Seven Stars, PA Bridge Collapse, Jul 1919


New York Man Injured at Seven Stars Sues Bridge Builder


Case to Come Up Soon Before District Court. John W. Keir, Plaintiff, Was Badly Injured.

As the result of an accident occurring in Adams county nearly two years ago John W. Keir, of New York City, has brought suit against the building firm of W. H. Murphy and Sons for $25,000. The case is scheduled to come before the United States District Court in Harrisburg May 10 or shortly thereafter.

Mr. Keir is the man who was severely injured when the bridge a few feet east of the Western Maryland railroad tracks at Seven Stars caved in and the automobile in which he was riding tumbled into the stream eight feet below, July 22, 1919 was the date of the accident.

As Mr. Keir, a resident of New York state, is suing Mr. Murphy, a resident of Pennsylvania, the latter has the right to resort to the Federal court as a place for trial. Therefore the case will not be heard in Gettysburg but in Harrisburg.

The three men in the machine, John W. Keir, his brother, James N. Keir, also of New York; and Evans Harris, Wichita, Kansas, had a narrow escape from death during the accident which has resulted in the $25,000 law suit. The tourists were traveling from Wichita Falls, Texas, to New York City and had traveled approximately 3,000 miles when they reached Seven Stars. A short distance east of that village they were stopped as they approached the bridge under construction.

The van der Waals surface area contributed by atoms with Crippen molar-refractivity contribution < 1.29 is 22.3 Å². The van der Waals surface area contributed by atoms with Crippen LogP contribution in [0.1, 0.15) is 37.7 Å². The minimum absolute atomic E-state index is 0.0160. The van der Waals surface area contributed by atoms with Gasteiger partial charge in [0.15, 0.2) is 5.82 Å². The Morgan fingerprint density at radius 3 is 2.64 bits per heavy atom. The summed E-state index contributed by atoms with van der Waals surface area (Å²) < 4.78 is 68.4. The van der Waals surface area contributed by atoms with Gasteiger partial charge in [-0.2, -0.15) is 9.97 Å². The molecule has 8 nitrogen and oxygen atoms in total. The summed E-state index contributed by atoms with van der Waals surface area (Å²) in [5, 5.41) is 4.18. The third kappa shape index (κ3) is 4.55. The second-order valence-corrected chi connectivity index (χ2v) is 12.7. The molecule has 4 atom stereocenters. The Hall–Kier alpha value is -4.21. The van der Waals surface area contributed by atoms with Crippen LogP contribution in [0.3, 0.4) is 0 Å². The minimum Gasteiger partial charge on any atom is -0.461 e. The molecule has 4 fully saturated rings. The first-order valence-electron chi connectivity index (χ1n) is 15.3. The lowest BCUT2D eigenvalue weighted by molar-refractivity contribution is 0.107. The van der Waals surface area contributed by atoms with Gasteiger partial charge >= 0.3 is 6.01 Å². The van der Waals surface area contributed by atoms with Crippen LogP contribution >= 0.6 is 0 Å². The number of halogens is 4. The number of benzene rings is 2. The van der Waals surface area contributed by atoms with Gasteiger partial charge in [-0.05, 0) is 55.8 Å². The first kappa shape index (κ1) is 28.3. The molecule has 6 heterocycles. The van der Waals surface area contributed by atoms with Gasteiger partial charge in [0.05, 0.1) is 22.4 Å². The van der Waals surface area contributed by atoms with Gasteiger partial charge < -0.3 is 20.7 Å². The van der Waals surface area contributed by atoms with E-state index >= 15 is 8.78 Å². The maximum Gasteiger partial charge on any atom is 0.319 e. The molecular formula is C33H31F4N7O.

As the bridge over a small stream there was a process of construction at that time a temporary span had been thrown to the south of the road to allow machines to pass. A truck was stuck on that bridge, however, and it was necessary for the tourists to pass over the span if they desired to continue their journey.

According to the information given out a short time after the accident one of the workmen said to Mr. Keir, "You have about a six inch clearance and you will have to drive carefully." Proceeding with great caution the car commenced to cross the bridge when the parapet gave way allowing the road bed to cave in and the car to tumble bottom side up into the ditch below. Workmen at once raised the machine to allow the men to crawl out but John W. Keir was unconscious and had to be rushed to a physician in Gettysburg.

As the result of the accident Mr. Keir sustained a dislocated jaw and severe cuts about the face and head. According to his side of the story the accident has greatly hampered him in efforts to secure a livlihood[sic].

The Gettysburg Times, Gettysburg, PA 30 Apr 1921